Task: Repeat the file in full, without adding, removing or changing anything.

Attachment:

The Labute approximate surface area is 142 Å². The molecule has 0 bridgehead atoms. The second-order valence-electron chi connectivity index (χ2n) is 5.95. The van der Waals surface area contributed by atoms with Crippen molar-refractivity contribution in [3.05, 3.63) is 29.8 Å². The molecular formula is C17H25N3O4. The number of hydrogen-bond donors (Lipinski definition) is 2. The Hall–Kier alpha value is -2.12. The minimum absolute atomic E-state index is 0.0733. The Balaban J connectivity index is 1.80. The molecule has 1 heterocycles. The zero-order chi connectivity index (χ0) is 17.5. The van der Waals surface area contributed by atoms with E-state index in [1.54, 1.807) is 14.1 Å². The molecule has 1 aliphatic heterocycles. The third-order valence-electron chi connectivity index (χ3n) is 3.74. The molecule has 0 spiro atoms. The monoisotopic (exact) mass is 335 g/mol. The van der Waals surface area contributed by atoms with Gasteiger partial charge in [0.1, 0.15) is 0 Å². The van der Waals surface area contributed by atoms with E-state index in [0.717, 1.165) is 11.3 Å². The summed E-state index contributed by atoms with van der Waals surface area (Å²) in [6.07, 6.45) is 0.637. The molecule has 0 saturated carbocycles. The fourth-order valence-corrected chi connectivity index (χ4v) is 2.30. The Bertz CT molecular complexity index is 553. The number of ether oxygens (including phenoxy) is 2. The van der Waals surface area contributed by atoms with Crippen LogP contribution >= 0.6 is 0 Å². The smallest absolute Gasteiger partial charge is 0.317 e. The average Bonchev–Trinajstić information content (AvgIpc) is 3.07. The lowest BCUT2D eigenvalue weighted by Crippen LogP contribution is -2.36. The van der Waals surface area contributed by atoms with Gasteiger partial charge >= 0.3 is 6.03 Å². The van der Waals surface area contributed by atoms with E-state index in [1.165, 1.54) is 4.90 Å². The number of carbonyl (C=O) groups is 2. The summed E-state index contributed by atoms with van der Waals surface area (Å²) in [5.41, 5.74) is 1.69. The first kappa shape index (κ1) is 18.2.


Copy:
The Labute approximate surface area is 142 Å². The molecule has 0 bridgehead atoms. The second-order valence-electron chi connectivity index (χ2n) is 5.95. The van der Waals surface area contributed by atoms with Crippen molar-refractivity contribution in [3.05, 3.63) is 29.8 Å². The molecular formula is C17H25N3O4. The number of hydrogen-bond donors (Lipinski definition) is 2. The Hall–Kier alpha value is -2.12. The minimum absolute atomic E-state index is 0.0733. The Balaban J connectivity index is 1.80. The molecule has 1 heterocycles. The zero-order chi connectivity index (χ0) is 17.5. The van der Waals surface area contributed by atoms with E-state index in [1.54, 1.807) is 14.1 Å². The molecule has 1 aliphatic heterocycles. The third-order valence-electron chi connectivity index (χ3n) is 3.74. The molecule has 0 spiro atoms. The monoisotopic (exact) mass is 335 g/mol. The van der Waals surface area contributed by atoms with Gasteiger partial charge in [0.1, 0.15) is 0 Å². The van der Waals surface area contributed by atoms with E-state index in [0.717, 1.165) is 11.3 Å². The summed E-state index contributed by atoms with van der Waals surface area (Å²) in [6.07, 6.45) is 0.637. The molecule has 0 saturated carbocycles. The fourth-order valence-corrected chi connectivity index (χ4v) is 2.30. The Bertz CT molecular complexity index is 553. The number of ether oxygens (including phenoxy) is 2. The van der Waals surface area contributed by atoms with Crippen LogP contribution >= 0.6 is 0 Å². The smallest absolute Gasteiger partial charge is 0.317 e. The average Bonchev–Trinajstić information content (AvgIpc) is 3.07. The lowest BCUT2D eigenvalue weighted by Crippen LogP contribution is -2.36. The van der Waals surface area contributed by atoms with Gasteiger partial charge >= 0.3 is 6.03 Å². The van der Waals surface area contributed by atoms with E-state index in [1.165, 1.54) is 4.90 Å². The number of carbonyl (C=O) groups is 2. The summed E-state index contributed by atoms with van der Waals surface area (Å²) in [5.41, 5.74) is 1.69. The first kappa shape index (κ1) is 18.2.